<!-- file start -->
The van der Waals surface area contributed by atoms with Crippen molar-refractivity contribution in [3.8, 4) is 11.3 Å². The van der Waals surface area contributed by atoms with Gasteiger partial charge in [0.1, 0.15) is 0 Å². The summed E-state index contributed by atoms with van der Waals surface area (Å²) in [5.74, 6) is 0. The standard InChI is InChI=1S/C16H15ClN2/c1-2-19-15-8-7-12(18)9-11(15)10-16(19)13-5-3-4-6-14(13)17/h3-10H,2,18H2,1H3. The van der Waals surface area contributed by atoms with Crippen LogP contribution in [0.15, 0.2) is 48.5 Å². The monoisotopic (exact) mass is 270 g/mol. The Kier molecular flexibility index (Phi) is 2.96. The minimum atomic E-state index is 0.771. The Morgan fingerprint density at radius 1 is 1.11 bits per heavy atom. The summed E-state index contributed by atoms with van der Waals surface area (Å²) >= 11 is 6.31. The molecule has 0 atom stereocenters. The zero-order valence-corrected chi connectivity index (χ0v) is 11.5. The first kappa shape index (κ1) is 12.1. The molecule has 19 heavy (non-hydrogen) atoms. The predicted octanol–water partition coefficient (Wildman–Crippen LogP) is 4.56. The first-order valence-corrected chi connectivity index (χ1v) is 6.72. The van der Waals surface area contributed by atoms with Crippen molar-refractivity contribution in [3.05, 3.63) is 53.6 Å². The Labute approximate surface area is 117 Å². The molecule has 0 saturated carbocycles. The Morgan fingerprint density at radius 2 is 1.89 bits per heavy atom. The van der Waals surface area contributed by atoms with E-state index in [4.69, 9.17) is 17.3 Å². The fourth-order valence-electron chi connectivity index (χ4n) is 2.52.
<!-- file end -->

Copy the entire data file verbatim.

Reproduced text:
The van der Waals surface area contributed by atoms with Crippen molar-refractivity contribution in [3.8, 4) is 11.3 Å². The van der Waals surface area contributed by atoms with Gasteiger partial charge in [0.1, 0.15) is 0 Å². The summed E-state index contributed by atoms with van der Waals surface area (Å²) in [5.74, 6) is 0. The standard InChI is InChI=1S/C16H15ClN2/c1-2-19-15-8-7-12(18)9-11(15)10-16(19)13-5-3-4-6-14(13)17/h3-10H,2,18H2,1H3. The van der Waals surface area contributed by atoms with Crippen LogP contribution in [0.15, 0.2) is 48.5 Å². The monoisotopic (exact) mass is 270 g/mol. The Kier molecular flexibility index (Phi) is 2.96. The minimum atomic E-state index is 0.771. The Morgan fingerprint density at radius 1 is 1.11 bits per heavy atom. The summed E-state index contributed by atoms with van der Waals surface area (Å²) >= 11 is 6.31. The molecule has 0 atom stereocenters. The zero-order valence-corrected chi connectivity index (χ0v) is 11.5. The first kappa shape index (κ1) is 12.1. The molecule has 19 heavy (non-hydrogen) atoms. The predicted octanol–water partition coefficient (Wildman–Crippen LogP) is 4.56. The first-order valence-corrected chi connectivity index (χ1v) is 6.72. The van der Waals surface area contributed by atoms with Crippen molar-refractivity contribution in [3.05, 3.63) is 53.6 Å². The Labute approximate surface area is 117 Å². The molecule has 0 saturated carbocycles. The Morgan fingerprint density at radius 2 is 1.89 bits per heavy atom. The van der Waals surface area contributed by atoms with E-state index in [4.69, 9.17) is 17.3 Å². The fourth-order valence-electron chi connectivity index (χ4n) is 2.52.